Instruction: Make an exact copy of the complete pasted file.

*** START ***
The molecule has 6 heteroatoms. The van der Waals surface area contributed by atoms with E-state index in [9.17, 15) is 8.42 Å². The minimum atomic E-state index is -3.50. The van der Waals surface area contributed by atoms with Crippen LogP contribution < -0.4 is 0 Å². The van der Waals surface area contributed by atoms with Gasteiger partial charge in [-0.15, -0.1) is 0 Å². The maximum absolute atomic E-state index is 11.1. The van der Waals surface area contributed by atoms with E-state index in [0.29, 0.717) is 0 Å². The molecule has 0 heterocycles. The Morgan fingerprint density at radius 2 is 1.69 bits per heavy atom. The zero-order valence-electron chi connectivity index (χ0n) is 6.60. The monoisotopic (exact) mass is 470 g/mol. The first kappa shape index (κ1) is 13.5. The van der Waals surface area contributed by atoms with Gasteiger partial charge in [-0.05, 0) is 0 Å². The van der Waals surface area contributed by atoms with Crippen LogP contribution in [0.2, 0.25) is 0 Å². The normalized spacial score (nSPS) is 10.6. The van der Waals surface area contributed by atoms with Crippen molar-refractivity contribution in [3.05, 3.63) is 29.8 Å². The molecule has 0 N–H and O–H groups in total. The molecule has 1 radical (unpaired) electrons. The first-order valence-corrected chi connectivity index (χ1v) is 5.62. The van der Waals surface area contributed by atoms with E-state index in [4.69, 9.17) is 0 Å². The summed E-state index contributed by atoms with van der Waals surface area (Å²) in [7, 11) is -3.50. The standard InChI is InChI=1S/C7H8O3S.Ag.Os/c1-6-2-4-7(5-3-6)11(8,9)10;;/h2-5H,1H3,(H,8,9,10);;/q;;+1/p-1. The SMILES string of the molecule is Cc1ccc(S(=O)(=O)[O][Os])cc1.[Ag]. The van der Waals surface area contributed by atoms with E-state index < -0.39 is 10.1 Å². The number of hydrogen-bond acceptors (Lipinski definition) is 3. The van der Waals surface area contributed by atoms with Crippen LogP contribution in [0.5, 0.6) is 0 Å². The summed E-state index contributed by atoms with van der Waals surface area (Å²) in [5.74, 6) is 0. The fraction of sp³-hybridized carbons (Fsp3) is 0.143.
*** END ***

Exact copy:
The molecule has 6 heteroatoms. The van der Waals surface area contributed by atoms with E-state index in [9.17, 15) is 8.42 Å². The minimum atomic E-state index is -3.50. The van der Waals surface area contributed by atoms with Crippen LogP contribution < -0.4 is 0 Å². The van der Waals surface area contributed by atoms with Gasteiger partial charge in [-0.15, -0.1) is 0 Å². The maximum absolute atomic E-state index is 11.1. The van der Waals surface area contributed by atoms with E-state index in [0.29, 0.717) is 0 Å². The molecule has 0 heterocycles. The Morgan fingerprint density at radius 2 is 1.69 bits per heavy atom. The zero-order valence-electron chi connectivity index (χ0n) is 6.60. The monoisotopic (exact) mass is 470 g/mol. The first kappa shape index (κ1) is 13.5. The van der Waals surface area contributed by atoms with Gasteiger partial charge in [-0.05, 0) is 0 Å². The van der Waals surface area contributed by atoms with Crippen LogP contribution in [0.2, 0.25) is 0 Å². The normalized spacial score (nSPS) is 10.6. The van der Waals surface area contributed by atoms with Crippen molar-refractivity contribution in [3.05, 3.63) is 29.8 Å². The molecule has 0 N–H and O–H groups in total. The molecule has 1 radical (unpaired) electrons. The first-order valence-corrected chi connectivity index (χ1v) is 5.62. The van der Waals surface area contributed by atoms with E-state index in [4.69, 9.17) is 0 Å². The summed E-state index contributed by atoms with van der Waals surface area (Å²) in [7, 11) is -3.50. The standard InChI is InChI=1S/C7H8O3S.Ag.Os/c1-6-2-4-7(5-3-6)11(8,9)10;;/h2-5H,1H3,(H,8,9,10);;/q;;+1/p-1. The SMILES string of the molecule is Cc1ccc(S(=O)(=O)[O][Os])cc1.[Ag]. The van der Waals surface area contributed by atoms with E-state index < -0.39 is 10.1 Å². The number of hydrogen-bond acceptors (Lipinski definition) is 3. The van der Waals surface area contributed by atoms with Crippen LogP contribution in [0.5, 0.6) is 0 Å². The summed E-state index contributed by atoms with van der Waals surface area (Å²) in [5.74, 6) is 0. The fraction of sp³-hybridized carbons (Fsp3) is 0.143.